Friday, July 16, 2010

The Twilight Saga: Eclipse Review

This is a guest review by Kylah Renou.

Director: David Slade Screenplay: Melissa Rosenberg, based on the novel by Stephenie Meyer Cast: Kristen Stewart, Robert Pattinson, Taylor Lautner, Bryce Dallas Howard Time: 124min Age Restriction: 13V

Rating: 6 out of 10

Eclipse, the third instalment in the Twilight series, brings us back to the adventures of lovers
Bella Swan (Kristen Stewart) and Edward (Robert Pattinson), a vampire of the Cullen clan.

After an army of newborn vampires are created and set free in Seattle (leaving everyone who isn’t “in the know” to believe in a mass murderer), Edward and his family are forced to team up with their sworn enemies, the werewolves, to destroy the newborns. Of course, all to protect Bella, as the infamous Victoria is still seeking revenge.

What sets this one aside from the others is… well, not that much. Besides the overly obvious sexual tension in this instalment, it still comes down to the same thing; Bella’s annoying “I’m in love with 100-something year old virgin and my best friend is a hot adolescent werewolf and I can’t choose who I love more but I can’t have them both because they can’t seem to get along” attitude, that has plagued her since the beginning of this whole Twilight saga.

The third movie calls for its third director. This time David Slade, who did 30 Days of Night (another bloodsucker type movie) takes charge. And whilst I left the cinema disappointed in their portrayal of Eclipse, I have to give credit where credit is due. And in this case, it would have to be with the special effects. They were the one thing that certainly stood out for me; clearly new and improved. For example the CGI used for the wolves in this one gets a definite thumbs up in contrast to the CGI used in the previous installment, New Moon.

It has a few laughs, mainly coming from Billy Burke who plays Charlie, Bella’s father, who has been given more light to work with in this film. Whilst still maintaining that innocent, awkward “dad” image, he really comes out of his shell. The acting is poor, but of course there are those who stand out, like Dakota Fanning. Put aside the fact that she has such a tiny role (again), there is no denying she is a brilliant little actress, and she gives a creepily inviting performance as Jane. Stewart can be mentioned too, but there is no range, and I’m no expert but surely this can only damage her career, if all she has to offer is this same moody teenager look. It feels like I’m watching Kristen playing herself, not Kristen playing Bella.

So, to say the least, it was disappointing for me. And I’m not even a “twi-hard”. Would I go see it again? No, never. I just wasted two hours of my life I will never get back. Should you go see it? If you’ve read the books, then of course. You just have to grin and bare it. It’s the typical scenario of the book that should never have been given movie rights. All in all, I give it a 6 – 6 ½ out of 10.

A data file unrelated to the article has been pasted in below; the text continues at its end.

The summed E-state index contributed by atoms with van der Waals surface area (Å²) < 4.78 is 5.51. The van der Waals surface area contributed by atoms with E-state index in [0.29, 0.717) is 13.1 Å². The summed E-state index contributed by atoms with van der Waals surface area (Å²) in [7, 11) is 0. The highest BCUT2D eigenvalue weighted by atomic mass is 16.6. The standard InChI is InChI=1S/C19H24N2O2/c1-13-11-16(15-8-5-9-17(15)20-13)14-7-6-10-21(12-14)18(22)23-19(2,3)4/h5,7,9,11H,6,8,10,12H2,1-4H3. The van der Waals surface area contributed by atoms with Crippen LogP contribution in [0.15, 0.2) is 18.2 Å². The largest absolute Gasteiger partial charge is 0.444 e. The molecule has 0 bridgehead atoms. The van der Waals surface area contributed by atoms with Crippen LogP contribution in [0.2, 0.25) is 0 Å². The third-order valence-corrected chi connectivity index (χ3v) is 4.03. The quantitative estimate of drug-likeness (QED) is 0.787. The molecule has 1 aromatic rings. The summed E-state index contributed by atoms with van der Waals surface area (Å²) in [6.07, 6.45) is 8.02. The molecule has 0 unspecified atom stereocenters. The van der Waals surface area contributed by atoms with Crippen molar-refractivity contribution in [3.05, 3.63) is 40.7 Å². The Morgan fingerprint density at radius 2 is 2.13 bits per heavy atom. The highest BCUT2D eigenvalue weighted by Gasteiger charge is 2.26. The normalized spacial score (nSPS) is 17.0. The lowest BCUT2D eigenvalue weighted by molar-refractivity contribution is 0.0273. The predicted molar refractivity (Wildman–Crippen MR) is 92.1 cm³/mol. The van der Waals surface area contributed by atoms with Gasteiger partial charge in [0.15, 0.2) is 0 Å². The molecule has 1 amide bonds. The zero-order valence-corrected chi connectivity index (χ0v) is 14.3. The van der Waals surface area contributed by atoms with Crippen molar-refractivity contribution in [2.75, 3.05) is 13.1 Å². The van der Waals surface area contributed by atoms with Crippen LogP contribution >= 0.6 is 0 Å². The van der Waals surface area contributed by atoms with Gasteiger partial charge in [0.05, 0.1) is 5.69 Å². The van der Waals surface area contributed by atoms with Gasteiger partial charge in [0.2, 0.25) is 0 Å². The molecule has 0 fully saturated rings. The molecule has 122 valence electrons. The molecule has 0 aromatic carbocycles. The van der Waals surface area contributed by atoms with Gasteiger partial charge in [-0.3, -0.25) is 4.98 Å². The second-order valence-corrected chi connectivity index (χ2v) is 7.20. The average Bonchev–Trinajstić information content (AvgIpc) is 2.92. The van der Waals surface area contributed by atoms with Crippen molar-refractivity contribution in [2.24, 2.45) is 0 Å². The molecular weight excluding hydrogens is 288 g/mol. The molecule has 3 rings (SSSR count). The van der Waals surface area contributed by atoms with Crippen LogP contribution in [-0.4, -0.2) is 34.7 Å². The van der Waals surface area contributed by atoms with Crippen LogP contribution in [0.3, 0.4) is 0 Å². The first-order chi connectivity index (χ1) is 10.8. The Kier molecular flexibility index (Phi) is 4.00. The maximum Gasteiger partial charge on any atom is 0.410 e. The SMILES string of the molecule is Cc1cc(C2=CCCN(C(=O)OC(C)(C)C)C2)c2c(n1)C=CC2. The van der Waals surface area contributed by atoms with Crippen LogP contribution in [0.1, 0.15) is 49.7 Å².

Friday, July 2, 2010

I've Loved You So Long Review

Director: Philippe Claudel Screenplay: Philippe Claudel Cast: Kristin Scott Thomas, Elsa Zylberstein Time: 115min Age Restriction: 13


Summary Review:
I've Loved You So Long is an intriguing and thought-provoking study of a convict's return to society and the journey beyond the walls constructed around a woman's heart.

I've Loved You So Long is a French film that was released in 2008, but has only made it onto South African screens now. I've been dying to see it, ever since I first heard about it and I was not disappointed.

Juliette (Kristin Scott Thomas) is an Anglo-French convict who has just been release on parole after 15 years in a French prison.

She goes to stay with her sister, who is several years younger than her, while she tries to get back on her feet and find a job.

It is not until late in the film that the audience discovers why Juliette was in prison, but the hints dropped throughout create a deep tension and a high level of high suspense. The audience is drawn into an internal debate, trying to figure out whether Juliette is really a monster or whether there is more to the history of this quiet, unassuming woman than meets the eye.

I've Loved You So Long is quite a harrowing film experience, with a relentless honesty, but there are moments of such sweet humour that relieve and reward the viewer, while creating a strong rapport with the characters.

Kristin Scott Thomas is one of my favourite actresses – there's something absolutely captivating about her; when she's on the screen, you hardly take note of anything else. For that very reason, she fills Juliette with a grace and mystery that makes I've Loved You so Long one of the most empathetic films I've ever seen.

I've Loved You So Long is now showing at the Labia theatre on Orange Street and the DVD is available from Take 2.